I dreamed about making people immortal when I was a nine years old kid. My father was a naval officer involved in the protection of nuclear submarines from nuclear strikes. He and his friends often discussed different scenarios of the nuclear armageddon over a glass of a three star Armenian brandy in our kitchen. Whichever scenario they picked there was no way how we could survive. I overheard their discussions in my bedroom through the thin wall of our ‘chrustchevka’ tiny apartment condo, especially, after they got drunk and began to almost shout. I couldn’t fell asleep after they finished and laid down in my bed for the entire night reading science fiction novels and trying to figure out how to make people immortal. My father died when I was 11. I didn’t accept the fact and refused to see him dead. For many years after I stared at people in navy uniforms in Moscow metro because I hoped to recognise my father in one of them.
Even as a child I recognised that the immortality is a very hard to achieve, if not scientifically impossible, goal. Everything dies: animals, humans, stars and the universe. Maybe, it dies to later recreate itself at a new much better level but it dies first anyway. Years passed and I almost totally forgot about my childish dream. I made a brilliant career as a diplomat. Me taking part in disarmament talks in Vienna became its culmination. One of my friends calculated then that each of us destroyed about two batallions of tanks. Diplomacy was not about tanks, however. It was about people. I switched from diplomacy to business after the collapse of the Soviet Union. My business was again about people. I became an executive search consultant helping Western companies to recruit Russian top managers and vice-versa.
I’ve created an online community of managers to make my recruitment job easier. The community had a purpose: To help people grow to fully reveal their potential. It reflected the compromise that I found between my dream and the reality how I understood it then: If we can’t be immortal, we should at least make the best that we humanly can out of the life that we have. The community grew rapidly and my partners and I couldn’t withstand the temptation to sell it when we had been offered for it millions of dollars. The community still exists although it has lost its purpose.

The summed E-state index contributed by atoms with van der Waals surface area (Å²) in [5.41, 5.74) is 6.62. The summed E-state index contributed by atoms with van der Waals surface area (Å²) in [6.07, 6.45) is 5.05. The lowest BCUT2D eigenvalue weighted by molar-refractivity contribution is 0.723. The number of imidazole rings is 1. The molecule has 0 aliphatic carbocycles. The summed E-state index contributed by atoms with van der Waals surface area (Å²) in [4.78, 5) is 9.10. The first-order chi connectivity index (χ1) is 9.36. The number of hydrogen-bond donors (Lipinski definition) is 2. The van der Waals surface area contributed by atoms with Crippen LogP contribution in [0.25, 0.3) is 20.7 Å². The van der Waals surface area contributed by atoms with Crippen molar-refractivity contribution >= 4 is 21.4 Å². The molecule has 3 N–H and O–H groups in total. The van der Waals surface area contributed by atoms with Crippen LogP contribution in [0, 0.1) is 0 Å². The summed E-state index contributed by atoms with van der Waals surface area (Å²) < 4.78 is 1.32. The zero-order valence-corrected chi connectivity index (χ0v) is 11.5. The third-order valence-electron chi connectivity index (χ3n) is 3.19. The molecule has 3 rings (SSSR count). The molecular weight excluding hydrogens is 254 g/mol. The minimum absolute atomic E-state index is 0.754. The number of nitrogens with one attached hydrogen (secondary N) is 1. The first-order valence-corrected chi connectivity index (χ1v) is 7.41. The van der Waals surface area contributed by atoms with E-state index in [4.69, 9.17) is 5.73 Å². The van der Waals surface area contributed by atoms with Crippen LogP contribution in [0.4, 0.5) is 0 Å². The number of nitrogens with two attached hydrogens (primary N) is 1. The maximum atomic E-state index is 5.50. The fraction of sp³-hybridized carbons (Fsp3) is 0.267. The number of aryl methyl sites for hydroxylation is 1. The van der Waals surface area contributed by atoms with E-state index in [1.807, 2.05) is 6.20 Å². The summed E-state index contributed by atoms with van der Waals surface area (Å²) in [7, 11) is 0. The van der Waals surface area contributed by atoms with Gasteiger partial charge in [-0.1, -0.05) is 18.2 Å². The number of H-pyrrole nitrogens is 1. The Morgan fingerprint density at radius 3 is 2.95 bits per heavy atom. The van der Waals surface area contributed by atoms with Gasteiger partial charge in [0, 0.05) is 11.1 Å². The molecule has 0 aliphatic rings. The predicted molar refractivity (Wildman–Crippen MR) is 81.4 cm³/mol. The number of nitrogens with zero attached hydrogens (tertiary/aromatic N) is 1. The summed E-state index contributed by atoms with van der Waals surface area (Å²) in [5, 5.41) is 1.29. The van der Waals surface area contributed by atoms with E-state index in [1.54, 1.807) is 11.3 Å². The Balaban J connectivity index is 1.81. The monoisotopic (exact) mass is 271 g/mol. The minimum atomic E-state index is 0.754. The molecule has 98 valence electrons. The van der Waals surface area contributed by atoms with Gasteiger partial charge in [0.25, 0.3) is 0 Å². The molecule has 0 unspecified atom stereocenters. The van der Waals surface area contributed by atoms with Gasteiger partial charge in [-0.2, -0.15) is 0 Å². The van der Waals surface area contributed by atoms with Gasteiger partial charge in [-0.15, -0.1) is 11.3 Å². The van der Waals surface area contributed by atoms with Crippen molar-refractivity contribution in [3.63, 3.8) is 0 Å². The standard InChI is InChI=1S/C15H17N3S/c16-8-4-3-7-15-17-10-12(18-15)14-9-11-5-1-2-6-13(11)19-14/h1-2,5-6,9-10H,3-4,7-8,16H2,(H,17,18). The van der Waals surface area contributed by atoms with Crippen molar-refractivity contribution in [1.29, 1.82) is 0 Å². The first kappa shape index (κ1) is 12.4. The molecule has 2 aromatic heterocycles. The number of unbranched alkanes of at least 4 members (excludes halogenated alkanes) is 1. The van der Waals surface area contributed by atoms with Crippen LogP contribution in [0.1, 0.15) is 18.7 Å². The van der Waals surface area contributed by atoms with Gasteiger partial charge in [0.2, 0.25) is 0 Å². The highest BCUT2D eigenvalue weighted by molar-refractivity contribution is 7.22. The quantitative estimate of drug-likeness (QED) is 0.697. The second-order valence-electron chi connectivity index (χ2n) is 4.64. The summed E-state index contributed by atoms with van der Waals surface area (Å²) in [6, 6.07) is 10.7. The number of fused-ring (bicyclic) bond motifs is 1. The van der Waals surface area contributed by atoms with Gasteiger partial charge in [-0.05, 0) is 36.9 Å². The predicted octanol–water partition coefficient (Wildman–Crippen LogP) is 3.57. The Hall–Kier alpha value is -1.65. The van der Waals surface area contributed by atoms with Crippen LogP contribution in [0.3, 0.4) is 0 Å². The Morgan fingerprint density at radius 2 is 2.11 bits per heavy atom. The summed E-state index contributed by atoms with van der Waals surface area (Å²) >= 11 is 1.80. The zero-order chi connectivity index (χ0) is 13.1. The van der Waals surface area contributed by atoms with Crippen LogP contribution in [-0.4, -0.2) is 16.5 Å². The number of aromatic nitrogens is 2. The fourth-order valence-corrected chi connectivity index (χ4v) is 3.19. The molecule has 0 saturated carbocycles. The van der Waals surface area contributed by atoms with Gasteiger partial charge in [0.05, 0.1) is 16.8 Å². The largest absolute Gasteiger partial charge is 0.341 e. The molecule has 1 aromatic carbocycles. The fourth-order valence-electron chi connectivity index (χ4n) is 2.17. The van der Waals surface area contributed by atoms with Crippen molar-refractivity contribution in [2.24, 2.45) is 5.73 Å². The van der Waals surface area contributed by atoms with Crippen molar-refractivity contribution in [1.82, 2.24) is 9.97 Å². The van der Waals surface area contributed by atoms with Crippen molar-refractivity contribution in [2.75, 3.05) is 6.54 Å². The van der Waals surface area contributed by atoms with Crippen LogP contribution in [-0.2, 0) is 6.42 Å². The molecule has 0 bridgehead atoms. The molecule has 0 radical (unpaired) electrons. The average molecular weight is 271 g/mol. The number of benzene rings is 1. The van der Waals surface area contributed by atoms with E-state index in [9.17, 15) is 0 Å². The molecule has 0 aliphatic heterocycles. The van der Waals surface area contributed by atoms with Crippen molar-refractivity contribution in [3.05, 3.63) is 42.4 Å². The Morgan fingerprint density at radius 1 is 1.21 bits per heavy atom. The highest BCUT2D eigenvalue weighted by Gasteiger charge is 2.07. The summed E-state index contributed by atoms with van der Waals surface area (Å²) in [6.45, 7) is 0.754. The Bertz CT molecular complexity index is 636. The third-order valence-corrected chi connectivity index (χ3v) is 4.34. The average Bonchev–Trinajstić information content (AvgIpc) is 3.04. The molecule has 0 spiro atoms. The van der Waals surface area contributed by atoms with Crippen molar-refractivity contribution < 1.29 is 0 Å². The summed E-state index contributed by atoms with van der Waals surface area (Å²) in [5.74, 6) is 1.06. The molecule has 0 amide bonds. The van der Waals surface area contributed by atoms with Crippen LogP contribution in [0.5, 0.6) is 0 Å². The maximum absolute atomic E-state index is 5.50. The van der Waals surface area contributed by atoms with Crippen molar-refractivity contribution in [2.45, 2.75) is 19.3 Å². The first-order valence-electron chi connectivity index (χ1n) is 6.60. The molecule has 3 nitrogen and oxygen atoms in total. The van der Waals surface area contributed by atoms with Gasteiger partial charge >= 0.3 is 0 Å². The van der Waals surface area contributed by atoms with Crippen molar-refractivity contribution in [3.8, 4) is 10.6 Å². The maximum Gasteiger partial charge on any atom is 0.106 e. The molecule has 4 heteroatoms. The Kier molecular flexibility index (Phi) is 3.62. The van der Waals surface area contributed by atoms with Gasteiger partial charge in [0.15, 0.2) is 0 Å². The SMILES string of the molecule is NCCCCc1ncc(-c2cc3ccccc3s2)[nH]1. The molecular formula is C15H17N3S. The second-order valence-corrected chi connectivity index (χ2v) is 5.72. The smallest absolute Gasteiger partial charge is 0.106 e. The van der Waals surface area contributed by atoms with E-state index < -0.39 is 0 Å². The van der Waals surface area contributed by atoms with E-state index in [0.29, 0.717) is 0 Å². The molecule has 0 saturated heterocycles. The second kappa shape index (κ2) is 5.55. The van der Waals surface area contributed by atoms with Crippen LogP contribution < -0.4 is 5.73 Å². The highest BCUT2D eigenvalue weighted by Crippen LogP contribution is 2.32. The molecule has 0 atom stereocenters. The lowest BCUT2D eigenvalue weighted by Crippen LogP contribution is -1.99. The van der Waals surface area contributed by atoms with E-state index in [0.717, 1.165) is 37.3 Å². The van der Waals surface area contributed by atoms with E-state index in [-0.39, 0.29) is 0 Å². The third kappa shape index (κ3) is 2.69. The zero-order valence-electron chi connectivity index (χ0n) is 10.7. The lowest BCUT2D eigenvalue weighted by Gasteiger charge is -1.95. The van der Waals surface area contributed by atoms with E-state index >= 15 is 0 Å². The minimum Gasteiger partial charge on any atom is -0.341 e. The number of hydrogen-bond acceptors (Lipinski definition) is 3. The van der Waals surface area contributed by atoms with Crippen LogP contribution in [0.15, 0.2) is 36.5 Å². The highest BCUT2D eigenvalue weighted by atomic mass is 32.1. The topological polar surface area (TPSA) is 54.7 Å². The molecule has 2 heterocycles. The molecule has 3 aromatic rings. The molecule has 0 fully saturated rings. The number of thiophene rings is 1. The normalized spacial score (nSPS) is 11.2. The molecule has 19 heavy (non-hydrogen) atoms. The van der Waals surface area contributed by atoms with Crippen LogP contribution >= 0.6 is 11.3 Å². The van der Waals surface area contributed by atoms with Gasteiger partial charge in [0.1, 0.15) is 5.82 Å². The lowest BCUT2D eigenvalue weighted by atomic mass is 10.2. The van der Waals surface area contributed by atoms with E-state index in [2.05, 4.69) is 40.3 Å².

I was brought up as an atheist but I had a great teacher in philosophy — Genrikh Fyodorovich Khrustov — who taught me: we can’t be sure what exists beyond our sensations — matter or spirit, if anything at all. I came to the conclusion that spirit exists after my spiritual experience after surviving a stroke.
I suspect that writing is yet another way to follow my childish dream of making people immortal. It was more convenient for me after I got some limitations on travel due to a partial disability. Now it is an important part of my life. I do it for fun but I keep trying to make some money on it too. I’ve tried Indiegogo crowdfunding campaign, publishing and selling my books at Amazon. It looks like I am not the best person for selling my own product. Yet I’ve found some true supporters among people whom I know for many years or met just recently. Sergei Litovchenko, Mark Fedin, Sergey Chistyakov, Igor Salita, Vadim Cherdak, Anton Derlyatka, Mikhail Ivanov, Pavel Loznevoy, Pavel Cherkashin, Lyubov Nazarova, Katerina Oparysheva, you really made me happy!
My old friend Ivan Sukhy several years ago had found and presented to me a rare book of my teacher Khrustov under the title Theory of Fact. It was a very hard to read philosophical essay with the major thought that fact is not just something given; it is a process of us learning the truth about fact. When I finished reading I started writing. Thank you, Ivan. I hope, you don’t regret what you have started.
With a group of my friends I’ve launched in March 2017 a project that we tentatively call Humanness Learning. It has partially grown from me writing Bedtime Stories for Robots, which you can find in my blog at Medium or buy as an e-book at Amazon. The e-book will be available free for my patrons, of course. My most popular story at Medium so far is Once Bitten Apple.
Writing each new book is a thrilling and joyful adventure for me. I never know beforehand where we — the book and me — will end up. The real life starts to interact with the book’s narrative leading to the turns and conclusions, which I never thought of when I started. Each new discovery brings me joy. I invite you to join this adventure!